After injection of the therapy substance, the patient must remain on the therapy ward for 48 hours (this is a legal requirement that cannot be negotiated).

The control of the accumulation intensity in the metastases as well as measurements of the degradation of the therapy substance in the rest of the body are carried out in the practice for nuclear medicine as scintigraphic whole-body images as well as by a SPECT/CT (tomography/slice examination) of the tumor regions.

The therapy is usually repeated after 8 to 12 weeks. Before a new course of therapy, a PSMA-PET/CT may be performed to monitor the success.

 

4. Potential side effects

The number of red blood cells (erythrocytes), blood platelets (thrombocytes) and white blood cells (leucocytes) may decrease. Therefore, the blood count must be checked at certain intervals after the therapy. Even after repeated therapy, there is usually no restriction of kidney function; renal function is monitored. Due to accumulation in the lacrimal and salivary glands, radiogenic sialadenitis (dry mouth) may occur (this has been observed only rarely). Allergic reactions may (theoretically) occur during administration (never observed so far). Long-term side effects or harmful long-term effects have not occurred/are not known so far. 

 

5. The therapy cannot be used for the following diseases:

– Acute infections with fever
– Severe bone marrow insufficiency
– Severe renal insufficiency
– Heart attack within the last 6 weeks
– Rapidly progressive secondary malignancies

 

Contact: Prof. Dr. med. Richard P. Baum, CURANOSTICUM Wiesbaden-Frankfurt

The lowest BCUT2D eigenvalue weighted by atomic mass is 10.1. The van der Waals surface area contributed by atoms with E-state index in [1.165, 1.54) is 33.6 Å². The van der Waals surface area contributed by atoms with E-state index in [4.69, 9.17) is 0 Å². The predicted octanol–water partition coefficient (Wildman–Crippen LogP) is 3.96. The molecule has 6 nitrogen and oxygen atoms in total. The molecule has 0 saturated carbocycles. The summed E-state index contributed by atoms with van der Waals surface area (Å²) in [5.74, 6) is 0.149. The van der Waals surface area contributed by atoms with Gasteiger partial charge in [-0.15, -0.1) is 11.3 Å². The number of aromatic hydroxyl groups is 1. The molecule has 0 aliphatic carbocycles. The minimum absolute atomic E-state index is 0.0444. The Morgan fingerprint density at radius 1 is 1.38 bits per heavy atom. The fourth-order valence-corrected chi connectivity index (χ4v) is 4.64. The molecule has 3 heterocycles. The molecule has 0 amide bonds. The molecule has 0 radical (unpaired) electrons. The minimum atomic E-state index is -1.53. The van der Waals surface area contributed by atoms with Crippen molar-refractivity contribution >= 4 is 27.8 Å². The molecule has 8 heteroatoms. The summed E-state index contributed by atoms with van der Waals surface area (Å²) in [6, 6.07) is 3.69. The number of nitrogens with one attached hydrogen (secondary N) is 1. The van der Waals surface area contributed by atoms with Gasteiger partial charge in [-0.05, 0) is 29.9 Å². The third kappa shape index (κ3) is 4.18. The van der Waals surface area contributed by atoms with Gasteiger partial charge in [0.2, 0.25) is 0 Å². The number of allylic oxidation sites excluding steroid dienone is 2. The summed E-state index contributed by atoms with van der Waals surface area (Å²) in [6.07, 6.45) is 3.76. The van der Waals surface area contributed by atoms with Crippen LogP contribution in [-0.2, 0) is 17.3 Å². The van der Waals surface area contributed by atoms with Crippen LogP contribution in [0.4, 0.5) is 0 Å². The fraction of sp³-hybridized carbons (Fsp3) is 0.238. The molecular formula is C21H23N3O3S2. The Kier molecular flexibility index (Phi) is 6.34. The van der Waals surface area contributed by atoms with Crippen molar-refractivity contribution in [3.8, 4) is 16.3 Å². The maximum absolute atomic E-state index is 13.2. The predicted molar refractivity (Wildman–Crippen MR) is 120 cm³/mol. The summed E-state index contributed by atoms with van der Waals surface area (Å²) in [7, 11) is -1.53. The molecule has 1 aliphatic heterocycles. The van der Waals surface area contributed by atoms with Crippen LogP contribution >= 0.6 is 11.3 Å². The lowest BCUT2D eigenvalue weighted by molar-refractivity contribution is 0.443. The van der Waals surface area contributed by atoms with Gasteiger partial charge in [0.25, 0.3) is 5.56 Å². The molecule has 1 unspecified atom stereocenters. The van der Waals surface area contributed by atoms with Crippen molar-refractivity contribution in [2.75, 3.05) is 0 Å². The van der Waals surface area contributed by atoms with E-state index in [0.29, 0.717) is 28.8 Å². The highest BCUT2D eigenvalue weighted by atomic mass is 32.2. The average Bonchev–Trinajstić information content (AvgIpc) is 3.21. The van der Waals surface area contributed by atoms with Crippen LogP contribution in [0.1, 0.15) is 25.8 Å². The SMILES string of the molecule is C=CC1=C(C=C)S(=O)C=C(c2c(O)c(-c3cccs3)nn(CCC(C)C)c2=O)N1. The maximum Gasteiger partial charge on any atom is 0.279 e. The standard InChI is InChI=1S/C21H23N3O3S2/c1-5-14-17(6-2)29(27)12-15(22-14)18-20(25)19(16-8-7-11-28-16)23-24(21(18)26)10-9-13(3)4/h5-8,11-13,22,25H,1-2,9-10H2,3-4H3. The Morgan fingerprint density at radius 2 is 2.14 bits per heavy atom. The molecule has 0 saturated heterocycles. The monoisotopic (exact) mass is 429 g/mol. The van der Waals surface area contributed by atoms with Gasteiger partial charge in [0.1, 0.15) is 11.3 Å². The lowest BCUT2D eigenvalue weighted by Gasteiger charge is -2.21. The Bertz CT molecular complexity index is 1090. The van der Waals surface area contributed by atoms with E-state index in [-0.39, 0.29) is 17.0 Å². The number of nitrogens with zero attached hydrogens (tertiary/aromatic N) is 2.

E-mail: baum@curanosticum.de

 

 

Publications (Sample)

Baum RP, Kulkarni HR, Volkmer B, Bohuslavizki KH, Schuchardt C, Klette I, Singh A, Wester HJ
Theranostik des metastasierten Prostatakarzinoms mittels Lu-177 PSMA-Liganden in Kombination mit Ga-68 PSMA PET/CT
Nuklearmediziner 2015; 38:145-152

 Baum RP, Kulkarni HR, Schuchardt C, Singh A, Wirtz M, Wiessalla S, Schottelius M, Mueller D,Klette I, Wester HJ
177Lu-Labeled Prostate-Specific Membrane Antigen Radioligand Therapy of Metastatic Castration-Resistant Prostate Cancer: Safety and Efficacy
J Nucl Med. 2016l;57:1006-13

Kulkarni HR, Singh A, Schuchardt C, Niepsch K, Sayeg M, Leshch Y, Wester HJ, Baum RP
PSMA-Based Radioligand Therapy for Metastatic Castration-Resistant Prostate Cancer: The Bad Berka Experience Since 2013
J Nucl Med. 2016;57(Suppl 3):97S-104S

Kulkarni HR, Singh A, Langbein T, Schuchardt C, Mueller D, Zhang J, Lehmann C, Baum RP
Theranostics of prostate cancer: from molecular imaging to precision molecular radiotherapy targeting the prostate specific membrane antigen
Br J Radiol. 2018; 91(1091):20180308

Rahbar K, Ahmadzadehfar H, Kratochwil C, Haberkorn U, Schäfers M, Essler M, Baum RP, Kulkarni HR, Schmidt M, Drzezga A, Bartenstein P, Pfestroff A, Luster M, Lützen U, Marx M, Prasad V, Brenner W, Heinzel A, Mottaghy FM, Ruf J, Meyer PT, Heuschkel M, Eveslage M, Bögemann M, Fendler WP, Krause BJ
German Multicenter Study Investigating 177Lu-PSMA-617 Radioligand Therapy in Advanced Prostate Cancer Patients
J Nucl Med. 2017;58:85-90

Fendler WP, Kratochwil C, Ahmadzadehfar H, Rahbar K, Baum RP, Schmidt M, Pfestroff A, Lützen U, Prasad V, Heinzel A, Heuschkel M, Ruf J, Bartenstein P, Krause BJ
Therapie mit 177Lu-PSMA-617, Dosimetrie und Nachsorge beim metastasierten kastrationsresistenten Prostatakarzinom
Nuklearmedizin. 2016 Jun 28;55:123-8